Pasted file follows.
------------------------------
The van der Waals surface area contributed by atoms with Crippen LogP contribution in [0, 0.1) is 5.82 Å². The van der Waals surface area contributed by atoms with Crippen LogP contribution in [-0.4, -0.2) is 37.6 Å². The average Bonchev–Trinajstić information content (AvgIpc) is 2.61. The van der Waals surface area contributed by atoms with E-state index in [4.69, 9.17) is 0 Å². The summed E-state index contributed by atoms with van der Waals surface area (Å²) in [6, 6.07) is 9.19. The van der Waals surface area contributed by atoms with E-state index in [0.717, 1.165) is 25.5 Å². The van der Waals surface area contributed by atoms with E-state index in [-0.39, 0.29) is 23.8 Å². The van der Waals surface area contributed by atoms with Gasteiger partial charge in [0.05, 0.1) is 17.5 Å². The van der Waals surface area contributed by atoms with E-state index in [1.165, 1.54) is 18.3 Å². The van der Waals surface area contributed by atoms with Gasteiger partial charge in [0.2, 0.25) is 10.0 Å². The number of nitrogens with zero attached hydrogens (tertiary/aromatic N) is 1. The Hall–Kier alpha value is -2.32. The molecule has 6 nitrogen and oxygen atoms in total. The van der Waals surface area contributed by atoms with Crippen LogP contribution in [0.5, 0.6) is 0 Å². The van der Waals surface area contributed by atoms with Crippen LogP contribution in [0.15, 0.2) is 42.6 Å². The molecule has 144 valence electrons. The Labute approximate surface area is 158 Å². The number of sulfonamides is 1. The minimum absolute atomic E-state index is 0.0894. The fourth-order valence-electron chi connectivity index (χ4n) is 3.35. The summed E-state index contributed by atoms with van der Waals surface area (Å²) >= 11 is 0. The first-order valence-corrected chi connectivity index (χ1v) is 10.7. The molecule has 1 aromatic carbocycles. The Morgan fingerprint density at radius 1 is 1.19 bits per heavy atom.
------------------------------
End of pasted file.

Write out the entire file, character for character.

The van der Waals surface area contributed by atoms with Crippen LogP contribution in [0, 0.1) is 5.82 Å². The van der Waals surface area contributed by atoms with Crippen LogP contribution in [-0.4, -0.2) is 37.6 Å². The average Bonchev–Trinajstić information content (AvgIpc) is 2.61. The van der Waals surface area contributed by atoms with E-state index in [4.69, 9.17) is 0 Å². The summed E-state index contributed by atoms with van der Waals surface area (Å²) in [6, 6.07) is 9.19. The van der Waals surface area contributed by atoms with E-state index in [0.717, 1.165) is 25.5 Å². The van der Waals surface area contributed by atoms with E-state index in [-0.39, 0.29) is 23.8 Å². The van der Waals surface area contributed by atoms with Gasteiger partial charge in [0.05, 0.1) is 17.5 Å². The van der Waals surface area contributed by atoms with E-state index in [1.165, 1.54) is 18.3 Å². The van der Waals surface area contributed by atoms with Gasteiger partial charge in [0.2, 0.25) is 10.0 Å². The number of nitrogens with zero attached hydrogens (tertiary/aromatic N) is 1. The Hall–Kier alpha value is -2.32. The molecule has 6 nitrogen and oxygen atoms in total. The van der Waals surface area contributed by atoms with Crippen LogP contribution in [0.5, 0.6) is 0 Å². The van der Waals surface area contributed by atoms with Crippen LogP contribution in [0.15, 0.2) is 42.6 Å². The molecule has 144 valence electrons. The Labute approximate surface area is 158 Å². The number of sulfonamides is 1. The minimum absolute atomic E-state index is 0.0894. The fourth-order valence-electron chi connectivity index (χ4n) is 3.35. The summed E-state index contributed by atoms with van der Waals surface area (Å²) >= 11 is 0. The first-order valence-corrected chi connectivity index (χ1v) is 10.7. The molecule has 1 aromatic carbocycles. The Morgan fingerprint density at radius 1 is 1.19 bits per heavy atom.